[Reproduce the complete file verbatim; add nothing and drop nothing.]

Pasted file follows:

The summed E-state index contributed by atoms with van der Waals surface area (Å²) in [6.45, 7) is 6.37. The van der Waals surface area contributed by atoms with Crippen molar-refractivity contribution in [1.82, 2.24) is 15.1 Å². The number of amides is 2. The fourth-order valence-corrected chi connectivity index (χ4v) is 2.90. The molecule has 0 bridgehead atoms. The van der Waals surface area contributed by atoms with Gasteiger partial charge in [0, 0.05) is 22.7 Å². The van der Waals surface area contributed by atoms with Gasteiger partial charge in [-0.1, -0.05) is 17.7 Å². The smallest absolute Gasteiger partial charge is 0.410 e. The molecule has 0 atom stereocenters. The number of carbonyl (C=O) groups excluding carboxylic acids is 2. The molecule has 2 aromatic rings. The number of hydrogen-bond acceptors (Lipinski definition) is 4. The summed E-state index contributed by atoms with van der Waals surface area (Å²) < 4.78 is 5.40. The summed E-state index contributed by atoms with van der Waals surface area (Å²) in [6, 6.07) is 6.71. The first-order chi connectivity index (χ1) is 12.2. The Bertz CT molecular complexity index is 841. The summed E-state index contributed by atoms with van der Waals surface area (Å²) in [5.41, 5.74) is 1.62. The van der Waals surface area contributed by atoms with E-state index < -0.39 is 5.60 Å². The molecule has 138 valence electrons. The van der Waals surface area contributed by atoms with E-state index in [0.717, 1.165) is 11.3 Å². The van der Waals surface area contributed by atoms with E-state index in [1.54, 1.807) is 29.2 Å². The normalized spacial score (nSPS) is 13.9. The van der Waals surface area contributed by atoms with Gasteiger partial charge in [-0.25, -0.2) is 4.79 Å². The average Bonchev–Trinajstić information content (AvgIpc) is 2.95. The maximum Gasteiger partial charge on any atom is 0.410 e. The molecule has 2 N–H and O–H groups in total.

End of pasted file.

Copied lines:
The summed E-state index contributed by atoms with van der Waals surface area (Å²) in [6.45, 7) is 6.37. The van der Waals surface area contributed by atoms with Crippen molar-refractivity contribution in [1.82, 2.24) is 15.1 Å². The number of amides is 2. The fourth-order valence-corrected chi connectivity index (χ4v) is 2.90. The molecule has 0 bridgehead atoms. The van der Waals surface area contributed by atoms with Gasteiger partial charge in [0, 0.05) is 22.7 Å². The van der Waals surface area contributed by atoms with Gasteiger partial charge in [-0.1, -0.05) is 17.7 Å². The smallest absolute Gasteiger partial charge is 0.410 e. The molecule has 0 atom stereocenters. The number of carbonyl (C=O) groups excluding carboxylic acids is 2. The molecule has 2 aromatic rings. The number of hydrogen-bond acceptors (Lipinski definition) is 4. The summed E-state index contributed by atoms with van der Waals surface area (Å²) < 4.78 is 5.40. The summed E-state index contributed by atoms with van der Waals surface area (Å²) in [6, 6.07) is 6.71. The first-order chi connectivity index (χ1) is 12.2. The Bertz CT molecular complexity index is 841. The summed E-state index contributed by atoms with van der Waals surface area (Å²) in [5.41, 5.74) is 1.62. The van der Waals surface area contributed by atoms with E-state index < -0.39 is 5.60 Å². The molecule has 138 valence electrons. The van der Waals surface area contributed by atoms with E-state index in [0.717, 1.165) is 11.3 Å². The van der Waals surface area contributed by atoms with E-state index in [1.54, 1.807) is 29.2 Å². The normalized spacial score (nSPS) is 13.9. The van der Waals surface area contributed by atoms with Gasteiger partial charge in [-0.25, -0.2) is 4.79 Å². The average Bonchev–Trinajstić information content (AvgIpc) is 2.95. The maximum Gasteiger partial charge on any atom is 0.410 e. The molecule has 2 N–H and O–H groups in total.